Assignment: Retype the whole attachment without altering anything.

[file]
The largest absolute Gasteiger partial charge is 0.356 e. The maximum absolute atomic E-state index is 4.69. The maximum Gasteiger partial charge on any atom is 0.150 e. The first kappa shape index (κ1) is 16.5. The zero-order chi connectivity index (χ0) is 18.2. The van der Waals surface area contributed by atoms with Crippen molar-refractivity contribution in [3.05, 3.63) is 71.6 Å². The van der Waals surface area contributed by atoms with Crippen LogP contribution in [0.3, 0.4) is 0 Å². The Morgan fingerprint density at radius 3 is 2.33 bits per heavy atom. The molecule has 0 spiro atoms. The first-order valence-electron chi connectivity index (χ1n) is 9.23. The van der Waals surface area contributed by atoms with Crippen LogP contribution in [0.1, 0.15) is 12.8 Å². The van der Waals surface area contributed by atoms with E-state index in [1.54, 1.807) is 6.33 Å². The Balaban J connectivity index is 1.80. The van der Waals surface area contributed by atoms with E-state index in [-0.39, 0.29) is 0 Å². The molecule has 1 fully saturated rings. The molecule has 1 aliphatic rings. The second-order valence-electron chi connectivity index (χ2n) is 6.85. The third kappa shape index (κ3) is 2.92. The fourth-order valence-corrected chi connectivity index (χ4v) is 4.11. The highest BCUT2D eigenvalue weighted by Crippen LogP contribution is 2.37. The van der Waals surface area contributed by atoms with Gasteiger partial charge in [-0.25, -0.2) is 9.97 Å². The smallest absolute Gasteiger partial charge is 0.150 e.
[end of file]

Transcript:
The largest absolute Gasteiger partial charge is 0.356 e. The maximum absolute atomic E-state index is 4.69. The maximum Gasteiger partial charge on any atom is 0.150 e. The first kappa shape index (κ1) is 16.5. The zero-order chi connectivity index (χ0) is 18.2. The van der Waals surface area contributed by atoms with Crippen molar-refractivity contribution in [3.05, 3.63) is 71.6 Å². The van der Waals surface area contributed by atoms with Crippen LogP contribution in [0.3, 0.4) is 0 Å². The Morgan fingerprint density at radius 3 is 2.33 bits per heavy atom. The molecule has 0 spiro atoms. The first-order valence-electron chi connectivity index (χ1n) is 9.23. The van der Waals surface area contributed by atoms with Crippen LogP contribution in [0.1, 0.15) is 12.8 Å². The van der Waals surface area contributed by atoms with E-state index in [1.54, 1.807) is 6.33 Å². The Balaban J connectivity index is 1.80. The van der Waals surface area contributed by atoms with E-state index in [-0.39, 0.29) is 0 Å². The molecule has 1 fully saturated rings. The molecule has 1 aliphatic rings. The second-order valence-electron chi connectivity index (χ2n) is 6.85. The third kappa shape index (κ3) is 2.92. The fourth-order valence-corrected chi connectivity index (χ4v) is 4.11. The highest BCUT2D eigenvalue weighted by Crippen LogP contribution is 2.37. The van der Waals surface area contributed by atoms with Gasteiger partial charge in [-0.25, -0.2) is 9.97 Å². The smallest absolute Gasteiger partial charge is 0.150 e.